Thursday, December 05, 2013

Sermon, "Advent Conspiracy: Spend Less," Matthew 6:19-24

Sermon 12/1/13
Matthew 6:19-24

Advent Conspiracy: Spend Less

            This Advent, our theme for worship is Advent Conspiracy. The Advent Conspiracy is a movement started by some pastors a few years ago who felt like they were somehow missing Christmas – that the folks they served were missing Christmas – that our whole culture was missing Christmas. They felt that the way we prepare for Christmas would set us up for nothing but a giant letdown when Christmas day arrived. And so they crafted their Advent Conspiracy. They said, “We all want our Christmas to be a lot of things. Full of joy. Memories. Happiness. Above all, we want it to be about Jesus. What we don't want is stress. Or debt. Or feeling like we "missed the moment". Advent Conspiracy is a movement designed to help us all slow down and experience a Christmas worth remembering. But doing this means doing things a little differently. A little creatively. It means turning Christmas upside down.” You’ve often heard me describe Jesus as one who turns our world, our expectations, our assumptions upside down. So it seems only right that we think about how Jesus wants to turn our Christmas upside down too. (1) The Advent Conspiracy movement has four themes that we’ll explore in the next week: Spend Less. Give More. Worship Fully. Love All.
            The word conspiracy is something that can sound so sinister. We normally think of conspiring against. Two parties conspire against a third. But the broader meaning of conspiracy is a “coming together” of things. In fact, literally, con-spire means to “breathe with.” I really like that. That’s what I hope we’re doing this season. We’re learning to breathe with Advent. That’s our Advent Conspiracy.
            We start with thinking about “Spending Less.” And to focus us on this, we find ourselves in the gospel of Matthew, in the midst of the Sermon on the Mount. We looked at the Sermon on the Mount this summer, but we couldn’t cover everything, and we actually skipped right over these verses. Jesus says, “Do not store up for yourselves treasures on earth, where moth and rust consume and where thieves break in and steal; but store up for yourselves treasures in heaven, where neither moth nor rust consumes and where thieves do not break in and steal. 21For where your treasure is, there your heart will be also.” He talks about the eye being the lamp of the body, and needing that eye – how we see the world around us – being so important. And he says, “No one can serve two masters; for a slave will either hate the one and love the other, or be devoted to the one and despise the other. You cannot serve God and wealth.”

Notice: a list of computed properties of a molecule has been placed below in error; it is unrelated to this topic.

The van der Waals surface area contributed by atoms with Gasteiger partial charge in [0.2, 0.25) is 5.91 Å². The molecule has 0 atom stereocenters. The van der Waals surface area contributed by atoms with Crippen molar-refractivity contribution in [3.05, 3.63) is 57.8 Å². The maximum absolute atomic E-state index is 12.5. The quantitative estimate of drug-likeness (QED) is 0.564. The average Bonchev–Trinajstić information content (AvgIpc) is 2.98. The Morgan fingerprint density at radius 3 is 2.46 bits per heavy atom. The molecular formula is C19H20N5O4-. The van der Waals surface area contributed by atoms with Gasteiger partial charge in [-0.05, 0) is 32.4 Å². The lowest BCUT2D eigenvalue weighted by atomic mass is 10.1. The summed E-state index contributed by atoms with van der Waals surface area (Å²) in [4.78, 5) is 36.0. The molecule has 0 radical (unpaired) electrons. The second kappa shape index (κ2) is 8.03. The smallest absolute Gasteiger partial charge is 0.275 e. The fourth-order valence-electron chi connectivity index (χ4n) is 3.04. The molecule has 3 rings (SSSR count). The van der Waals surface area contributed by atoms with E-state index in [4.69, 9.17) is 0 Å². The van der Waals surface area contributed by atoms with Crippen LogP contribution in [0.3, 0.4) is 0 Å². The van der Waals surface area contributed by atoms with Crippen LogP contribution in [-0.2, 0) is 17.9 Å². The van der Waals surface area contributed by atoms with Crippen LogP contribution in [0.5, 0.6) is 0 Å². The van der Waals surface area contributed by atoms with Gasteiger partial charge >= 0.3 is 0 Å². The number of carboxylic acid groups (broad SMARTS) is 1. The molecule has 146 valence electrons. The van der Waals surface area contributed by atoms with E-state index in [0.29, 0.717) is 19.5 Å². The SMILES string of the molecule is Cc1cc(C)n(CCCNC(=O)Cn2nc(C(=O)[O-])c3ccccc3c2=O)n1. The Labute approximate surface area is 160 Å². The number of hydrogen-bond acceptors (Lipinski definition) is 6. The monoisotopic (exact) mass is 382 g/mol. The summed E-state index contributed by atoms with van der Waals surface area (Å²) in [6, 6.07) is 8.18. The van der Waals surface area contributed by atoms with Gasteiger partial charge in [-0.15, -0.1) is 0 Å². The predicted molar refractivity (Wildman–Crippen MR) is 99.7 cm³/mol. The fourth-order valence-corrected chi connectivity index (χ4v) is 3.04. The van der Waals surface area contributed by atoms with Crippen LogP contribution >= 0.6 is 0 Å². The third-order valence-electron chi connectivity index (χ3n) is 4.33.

“For where your treasure is, there will your heart be also.” I’ve always loved thinking about this verse, because I think it is a pretty verse that most of us know – and because we’re so familiar with it, we forget to think about it critically, and to think especially about what the verse doesn’t say. What it doesn’t say is: Where your heart is, that’s where you treasure is. No, but where your treasure is, there you will find what you really love. I think the order matters. Jesus is telling us that it is the evidence that determines where our hearts are, not whatever we pay lip service too. So, if we claim our hearts are with our families, for example, but what we “store up,” what we spend our time thinking about and worrying about and spend the bulk of our time doing is making sure we have enough money and stuff – well, what we “treasure” is actually where our heart is, no matter what we say, and not the other way around. So what do you treasure?